The prevalence of asthma appears to be inversely related to the incidence of typhoid and tuberculosis: Hypothesis to explain the variation in asthma prevalence around the world

P. D. Jones, P. G. Gibson, R. L. Henry

Research output: Contribution to journalArticleResearchpeer-review

22 Citations (Scopus)

Abstract

The prevalence of asthma varies widely throughout the world. We now believe that asthma is due to airway inflammation caused by an imbalance of the T-lymphocytes in the airway. The atopy that drives asthma is due to a predominance of Th2 lymphocytes in the airway. This paper links the prevalence of asthma inversely to the prevalence of tuberculosis and enteric infection. We will argue that the reason we observe such marked variations in the prevalence of asthma around the world is the fact that in the developing world there is a survival advantage in the fetal immune response to mature from Th2 to Th1 lymphocyte predominant. A Th1 response is required to combat infectious diseases such as typhoid and tuberculosis. Data from the World Health Organization confirms that these two infectious diseases occur very rarely in those communities where the asthma is high. It may be that the clean and infection-free environment of Australia and New Zealand is responsible for the region of Oceania having the dubious honor of having the highest prevalence of asthma in the world. (C) 2000 Harcourt Publishers Ltd.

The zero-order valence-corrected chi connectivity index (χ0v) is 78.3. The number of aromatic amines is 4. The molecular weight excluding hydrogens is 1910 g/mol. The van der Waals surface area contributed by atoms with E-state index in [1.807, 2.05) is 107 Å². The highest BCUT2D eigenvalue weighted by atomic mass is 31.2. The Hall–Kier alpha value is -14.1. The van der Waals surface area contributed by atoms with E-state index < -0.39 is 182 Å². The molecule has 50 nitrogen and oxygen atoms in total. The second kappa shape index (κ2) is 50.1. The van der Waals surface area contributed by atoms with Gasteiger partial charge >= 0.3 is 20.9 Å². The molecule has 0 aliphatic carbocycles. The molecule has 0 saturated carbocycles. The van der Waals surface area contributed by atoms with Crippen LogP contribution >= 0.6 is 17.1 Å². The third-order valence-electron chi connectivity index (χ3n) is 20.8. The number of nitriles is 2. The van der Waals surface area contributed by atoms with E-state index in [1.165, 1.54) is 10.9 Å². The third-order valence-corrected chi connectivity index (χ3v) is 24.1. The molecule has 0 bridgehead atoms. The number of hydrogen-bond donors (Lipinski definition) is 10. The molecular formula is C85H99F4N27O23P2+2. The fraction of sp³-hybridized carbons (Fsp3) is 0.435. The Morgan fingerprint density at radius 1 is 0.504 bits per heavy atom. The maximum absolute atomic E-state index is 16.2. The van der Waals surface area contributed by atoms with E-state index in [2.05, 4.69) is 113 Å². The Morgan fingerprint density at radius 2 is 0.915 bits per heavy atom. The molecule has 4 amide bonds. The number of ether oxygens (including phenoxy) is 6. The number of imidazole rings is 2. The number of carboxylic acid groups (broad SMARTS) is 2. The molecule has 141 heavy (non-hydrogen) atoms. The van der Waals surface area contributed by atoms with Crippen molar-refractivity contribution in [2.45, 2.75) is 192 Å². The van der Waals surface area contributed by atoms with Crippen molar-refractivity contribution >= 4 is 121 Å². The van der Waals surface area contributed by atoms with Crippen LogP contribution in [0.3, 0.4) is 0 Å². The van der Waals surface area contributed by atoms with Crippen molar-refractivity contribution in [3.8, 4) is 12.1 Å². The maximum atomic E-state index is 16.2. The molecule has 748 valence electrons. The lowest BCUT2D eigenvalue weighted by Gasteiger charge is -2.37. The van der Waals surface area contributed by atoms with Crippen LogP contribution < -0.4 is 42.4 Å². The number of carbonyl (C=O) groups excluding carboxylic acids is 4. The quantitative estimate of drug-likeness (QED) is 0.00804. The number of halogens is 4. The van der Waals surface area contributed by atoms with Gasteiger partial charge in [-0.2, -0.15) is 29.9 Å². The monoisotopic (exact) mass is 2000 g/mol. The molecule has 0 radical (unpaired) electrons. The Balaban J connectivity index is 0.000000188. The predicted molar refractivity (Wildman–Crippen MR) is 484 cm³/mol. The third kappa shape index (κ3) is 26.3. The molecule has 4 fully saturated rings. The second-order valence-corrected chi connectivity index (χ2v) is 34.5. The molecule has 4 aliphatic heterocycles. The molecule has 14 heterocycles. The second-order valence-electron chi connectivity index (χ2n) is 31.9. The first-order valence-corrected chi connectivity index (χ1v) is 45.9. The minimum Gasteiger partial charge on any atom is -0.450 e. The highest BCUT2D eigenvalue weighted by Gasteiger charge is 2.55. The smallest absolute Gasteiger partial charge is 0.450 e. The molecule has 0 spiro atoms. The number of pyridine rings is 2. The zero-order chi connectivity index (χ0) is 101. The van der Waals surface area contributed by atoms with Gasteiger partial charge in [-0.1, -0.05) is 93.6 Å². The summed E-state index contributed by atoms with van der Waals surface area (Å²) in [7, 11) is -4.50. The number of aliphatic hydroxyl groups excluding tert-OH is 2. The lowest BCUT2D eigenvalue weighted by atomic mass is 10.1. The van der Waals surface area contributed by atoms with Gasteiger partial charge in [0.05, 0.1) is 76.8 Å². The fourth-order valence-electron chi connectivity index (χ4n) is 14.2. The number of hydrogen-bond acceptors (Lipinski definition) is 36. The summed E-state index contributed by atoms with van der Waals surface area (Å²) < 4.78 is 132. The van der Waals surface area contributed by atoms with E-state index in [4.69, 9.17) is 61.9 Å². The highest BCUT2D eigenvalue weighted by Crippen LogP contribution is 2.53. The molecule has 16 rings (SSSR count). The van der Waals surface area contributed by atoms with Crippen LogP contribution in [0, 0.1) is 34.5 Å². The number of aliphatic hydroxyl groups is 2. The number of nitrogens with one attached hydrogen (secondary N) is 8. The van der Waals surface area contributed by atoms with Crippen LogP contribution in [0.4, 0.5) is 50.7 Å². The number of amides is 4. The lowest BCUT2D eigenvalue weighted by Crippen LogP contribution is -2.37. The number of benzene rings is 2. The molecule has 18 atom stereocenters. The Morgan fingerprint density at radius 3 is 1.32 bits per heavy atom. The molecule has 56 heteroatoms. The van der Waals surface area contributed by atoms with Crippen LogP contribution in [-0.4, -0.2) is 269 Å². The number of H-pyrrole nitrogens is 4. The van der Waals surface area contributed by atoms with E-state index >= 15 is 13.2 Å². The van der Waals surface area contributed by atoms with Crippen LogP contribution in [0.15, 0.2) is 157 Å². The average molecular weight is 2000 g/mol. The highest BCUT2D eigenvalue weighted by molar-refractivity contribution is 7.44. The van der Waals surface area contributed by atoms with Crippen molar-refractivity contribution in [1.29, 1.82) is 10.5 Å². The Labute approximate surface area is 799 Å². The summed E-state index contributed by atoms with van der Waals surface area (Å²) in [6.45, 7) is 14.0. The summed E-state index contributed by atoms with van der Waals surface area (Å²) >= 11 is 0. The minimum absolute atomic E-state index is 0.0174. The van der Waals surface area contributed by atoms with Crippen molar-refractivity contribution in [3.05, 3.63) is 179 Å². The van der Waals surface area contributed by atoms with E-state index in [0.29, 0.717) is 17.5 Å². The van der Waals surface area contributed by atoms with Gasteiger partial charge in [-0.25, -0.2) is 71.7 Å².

Original languageEnglish
Pages (from-to)40-42
Number of pages3
JournalMedical Hypotheses
Volume55
Issue number1
DOIs
Publication statusPublished - 2000
Externally publishedYes

Fingerprint

Dive into the research topics of 'The prevalence of asthma appears to be inversely related to the incidence of typhoid and tuberculosis: Hypothesis to explain the variation in asthma prevalence around the world'. Together they form a unique fingerprint.

Cite this